An investigator’s judgment can become clouded if they are affected by their own biases – both conscious and unconscious. It is essential that investigators reflect on what biases may be affecting them, and then take steps to counteract them.

What is bias?

In the case of explicit, or conscious, bias, an individual is very clear about their feelings and attitudes, and related behaviors are conducted with intent. Because of this, conscious bias can be easier to anticipate and recognize.

For instance, an investigator may experience conscious bias stemming from a preexisting relationship with a company or individual that they are looking into. This, of course, can present a conflict of interest during the course of an investigation.

Although conscious biases are most often thought of in connection to relationships with people, such biases also can exist with respect to records and sources of information. For example, an investigator may consciously trust certain news and information sources more than others. Indeed, many investigative professionals would admit that they favor more mainstream media over less well-known publications, and account for this explicit bias in the way that they present their findings.

On the other hand, unconscious bias, also called implicit bias, is a bias that the holder is not aware of at the time. Science has shown that people harbor more unconscious biases than most would care to admit.

Specifically, numerous studies indicate that there are limitations to human perception, attention, and decision-making – that is, individuals cannot process all stimuli that surround them on a daily basis, so instead they adapt “mental shortcuts.” Although there are ways in which this tendency can be helpful, it also has the potential to inadvertently undermine investigations. A number of nonprofit organizations like The Innocence Project have documented how unconscious bias can negatively affect criminal investigations and criminal justice outcomes; these same biases can also affect corporate investigations.

How can unconscious bias affect investigations?

Unconscious bias can affect how an investigator looks for evidence, interprets facts, and ultimately reaches conclusions. Common examples include attention bias, confirmation bias, affinity bias, and attribution bias – all of which can negatively impact an investigation.

Studies show that we pay more attention to action that is consistent with a stereotype than to action that contradicts a stereotype: this is known as attention bias, or low-effort information processing. In these cases, an individual may tend to develop inferences or expectations about a person early on in the information-gathering process. Consider that when conducting open-source research, an investigator may unconsciously be more likely to expect to find criminal records for an individual if they are a person of color. An investigator affected by such a bias could mistakenly connect a criminal record to the target of their investigation, when in reality the finding actually pertained to a different person with the same name.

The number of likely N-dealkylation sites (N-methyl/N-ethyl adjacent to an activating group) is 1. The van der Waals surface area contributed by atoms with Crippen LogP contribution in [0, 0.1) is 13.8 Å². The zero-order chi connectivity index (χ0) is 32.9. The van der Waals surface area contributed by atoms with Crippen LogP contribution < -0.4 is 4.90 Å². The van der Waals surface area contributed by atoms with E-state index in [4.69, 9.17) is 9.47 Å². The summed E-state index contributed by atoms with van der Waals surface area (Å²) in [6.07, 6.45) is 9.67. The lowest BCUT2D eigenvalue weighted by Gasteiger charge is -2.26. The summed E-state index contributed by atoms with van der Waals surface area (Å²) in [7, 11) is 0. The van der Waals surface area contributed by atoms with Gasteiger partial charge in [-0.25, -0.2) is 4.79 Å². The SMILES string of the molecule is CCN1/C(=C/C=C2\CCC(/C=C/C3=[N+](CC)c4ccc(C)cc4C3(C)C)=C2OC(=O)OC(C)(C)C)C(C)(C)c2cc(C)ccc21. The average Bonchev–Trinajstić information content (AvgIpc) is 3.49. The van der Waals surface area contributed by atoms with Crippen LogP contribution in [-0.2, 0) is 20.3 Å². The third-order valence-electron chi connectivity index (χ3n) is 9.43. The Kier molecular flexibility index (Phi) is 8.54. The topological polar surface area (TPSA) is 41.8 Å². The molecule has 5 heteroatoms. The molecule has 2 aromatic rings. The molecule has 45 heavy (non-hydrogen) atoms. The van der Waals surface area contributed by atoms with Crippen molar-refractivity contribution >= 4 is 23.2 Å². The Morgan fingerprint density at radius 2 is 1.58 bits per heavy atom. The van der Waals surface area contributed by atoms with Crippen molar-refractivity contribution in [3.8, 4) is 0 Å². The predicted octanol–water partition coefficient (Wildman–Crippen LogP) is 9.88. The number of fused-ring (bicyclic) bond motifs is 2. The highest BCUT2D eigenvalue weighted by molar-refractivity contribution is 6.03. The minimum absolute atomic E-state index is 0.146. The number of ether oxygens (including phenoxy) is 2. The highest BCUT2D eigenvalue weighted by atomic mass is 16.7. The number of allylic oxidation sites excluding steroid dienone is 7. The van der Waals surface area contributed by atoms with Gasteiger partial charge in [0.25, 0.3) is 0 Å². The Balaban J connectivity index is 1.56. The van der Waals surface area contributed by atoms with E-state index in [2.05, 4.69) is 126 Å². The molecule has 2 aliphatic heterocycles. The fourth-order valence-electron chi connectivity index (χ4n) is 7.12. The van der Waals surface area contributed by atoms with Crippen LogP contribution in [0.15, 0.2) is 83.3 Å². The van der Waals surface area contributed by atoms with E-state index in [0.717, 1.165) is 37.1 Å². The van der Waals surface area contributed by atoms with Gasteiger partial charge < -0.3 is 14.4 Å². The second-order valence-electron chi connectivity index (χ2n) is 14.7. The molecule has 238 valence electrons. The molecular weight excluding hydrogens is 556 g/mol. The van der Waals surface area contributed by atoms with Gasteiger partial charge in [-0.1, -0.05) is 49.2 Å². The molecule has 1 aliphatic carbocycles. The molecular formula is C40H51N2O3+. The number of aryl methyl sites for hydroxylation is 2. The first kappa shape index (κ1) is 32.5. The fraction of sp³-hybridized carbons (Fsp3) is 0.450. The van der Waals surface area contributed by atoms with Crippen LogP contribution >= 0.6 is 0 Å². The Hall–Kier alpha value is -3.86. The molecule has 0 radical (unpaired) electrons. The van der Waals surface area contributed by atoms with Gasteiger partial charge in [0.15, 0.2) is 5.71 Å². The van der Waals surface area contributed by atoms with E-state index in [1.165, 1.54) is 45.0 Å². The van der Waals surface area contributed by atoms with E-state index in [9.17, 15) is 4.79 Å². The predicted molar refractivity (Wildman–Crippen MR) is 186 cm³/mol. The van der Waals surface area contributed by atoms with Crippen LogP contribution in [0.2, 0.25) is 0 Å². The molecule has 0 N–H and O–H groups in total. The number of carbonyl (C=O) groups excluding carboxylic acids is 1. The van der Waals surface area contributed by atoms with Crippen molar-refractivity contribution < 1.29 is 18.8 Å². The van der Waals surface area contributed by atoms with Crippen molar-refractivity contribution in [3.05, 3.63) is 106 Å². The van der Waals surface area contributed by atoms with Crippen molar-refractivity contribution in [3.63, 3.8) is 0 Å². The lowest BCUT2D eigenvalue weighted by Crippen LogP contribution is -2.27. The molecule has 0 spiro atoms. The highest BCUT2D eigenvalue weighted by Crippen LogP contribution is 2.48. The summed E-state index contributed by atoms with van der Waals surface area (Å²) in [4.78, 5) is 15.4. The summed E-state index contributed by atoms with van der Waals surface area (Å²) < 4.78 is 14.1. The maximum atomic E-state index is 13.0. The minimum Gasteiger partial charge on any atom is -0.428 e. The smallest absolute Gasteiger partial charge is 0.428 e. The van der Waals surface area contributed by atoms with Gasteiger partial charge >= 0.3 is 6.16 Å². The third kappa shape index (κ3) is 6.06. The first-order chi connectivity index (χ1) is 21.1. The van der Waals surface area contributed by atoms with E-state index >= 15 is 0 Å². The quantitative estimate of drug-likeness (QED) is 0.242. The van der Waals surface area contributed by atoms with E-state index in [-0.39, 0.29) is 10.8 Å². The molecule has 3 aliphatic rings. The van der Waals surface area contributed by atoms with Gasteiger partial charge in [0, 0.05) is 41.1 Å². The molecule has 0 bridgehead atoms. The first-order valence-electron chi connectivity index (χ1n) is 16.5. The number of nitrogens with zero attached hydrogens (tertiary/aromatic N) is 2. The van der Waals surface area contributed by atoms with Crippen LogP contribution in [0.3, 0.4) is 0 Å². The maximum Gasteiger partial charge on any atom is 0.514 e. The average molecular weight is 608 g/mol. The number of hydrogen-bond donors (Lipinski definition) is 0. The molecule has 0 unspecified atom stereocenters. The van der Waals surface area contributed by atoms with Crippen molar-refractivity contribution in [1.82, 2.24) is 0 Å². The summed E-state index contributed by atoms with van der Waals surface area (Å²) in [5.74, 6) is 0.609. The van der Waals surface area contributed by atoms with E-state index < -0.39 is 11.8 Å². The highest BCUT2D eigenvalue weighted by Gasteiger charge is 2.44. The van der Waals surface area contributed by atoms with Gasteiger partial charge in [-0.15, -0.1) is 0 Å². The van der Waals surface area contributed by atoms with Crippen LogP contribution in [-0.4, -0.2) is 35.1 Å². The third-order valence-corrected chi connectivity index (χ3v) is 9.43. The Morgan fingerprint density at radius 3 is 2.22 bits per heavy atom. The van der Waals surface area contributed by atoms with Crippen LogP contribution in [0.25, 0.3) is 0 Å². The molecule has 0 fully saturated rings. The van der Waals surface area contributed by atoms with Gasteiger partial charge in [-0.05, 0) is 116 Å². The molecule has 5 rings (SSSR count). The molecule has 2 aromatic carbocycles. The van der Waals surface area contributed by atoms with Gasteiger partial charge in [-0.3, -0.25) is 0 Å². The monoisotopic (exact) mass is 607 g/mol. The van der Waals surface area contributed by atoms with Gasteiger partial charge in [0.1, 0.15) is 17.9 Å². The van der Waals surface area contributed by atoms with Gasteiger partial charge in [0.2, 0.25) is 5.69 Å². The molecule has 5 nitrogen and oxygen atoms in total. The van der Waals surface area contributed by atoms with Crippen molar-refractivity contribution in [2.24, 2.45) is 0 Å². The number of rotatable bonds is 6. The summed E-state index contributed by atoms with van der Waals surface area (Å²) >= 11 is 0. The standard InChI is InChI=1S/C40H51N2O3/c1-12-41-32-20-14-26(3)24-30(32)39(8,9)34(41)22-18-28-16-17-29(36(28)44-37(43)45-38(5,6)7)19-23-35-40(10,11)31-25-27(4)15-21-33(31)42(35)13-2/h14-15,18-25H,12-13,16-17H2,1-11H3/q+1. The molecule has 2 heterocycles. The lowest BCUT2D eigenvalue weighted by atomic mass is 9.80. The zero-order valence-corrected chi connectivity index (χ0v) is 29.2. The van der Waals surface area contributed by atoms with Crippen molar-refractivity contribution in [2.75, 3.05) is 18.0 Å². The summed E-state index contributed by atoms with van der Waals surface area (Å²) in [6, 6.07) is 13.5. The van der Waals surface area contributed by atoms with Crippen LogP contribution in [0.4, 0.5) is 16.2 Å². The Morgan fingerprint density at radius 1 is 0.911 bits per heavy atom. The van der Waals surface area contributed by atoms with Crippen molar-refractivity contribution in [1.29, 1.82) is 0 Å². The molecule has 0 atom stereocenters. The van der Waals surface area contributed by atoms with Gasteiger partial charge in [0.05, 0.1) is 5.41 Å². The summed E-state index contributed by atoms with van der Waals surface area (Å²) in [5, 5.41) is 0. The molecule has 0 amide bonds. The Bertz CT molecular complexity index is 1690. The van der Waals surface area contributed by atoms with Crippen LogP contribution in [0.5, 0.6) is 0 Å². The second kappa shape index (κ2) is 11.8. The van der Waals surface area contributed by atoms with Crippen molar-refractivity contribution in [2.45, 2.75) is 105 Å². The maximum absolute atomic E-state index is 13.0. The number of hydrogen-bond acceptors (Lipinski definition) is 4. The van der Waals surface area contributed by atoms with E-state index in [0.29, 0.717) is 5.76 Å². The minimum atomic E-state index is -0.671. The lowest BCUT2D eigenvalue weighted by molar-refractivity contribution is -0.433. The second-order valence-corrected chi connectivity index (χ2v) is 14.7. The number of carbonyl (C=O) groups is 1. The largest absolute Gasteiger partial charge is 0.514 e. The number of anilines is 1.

Similarly, confirmation bias is the tendency to seek out and attribute weight to pieces of evidence that support an individual’s preconceived notion and ignore evidence which disproves it. It also manifests itself in the tendency to interpret ambiguous evidence as supportive of one’s own thinking. In the case of a human intelligence (HUMIINT) investigation, confirmation bias can even unconsciously affect the questions one may ask, leading a source to give answers that are skewed. While an investigator may be inclined to ask targeted questions, these may unintentionally elicit answers that support an initial assumption, whereas a broader line of questioning may provide a more fulsome set of facts.

Unconscious bias can also lead an investigator to discount important evidence. For example, individuals often have a tendency or preference for people like themselves – this is called affinity, or ingroup, bias. This preference for people like ourselves is largely instinctive and unconscious. Affinity bias can affect an investigator’s professional skepticism; say, if an investigator were to unconsciously be less critical of someone who shares their political views.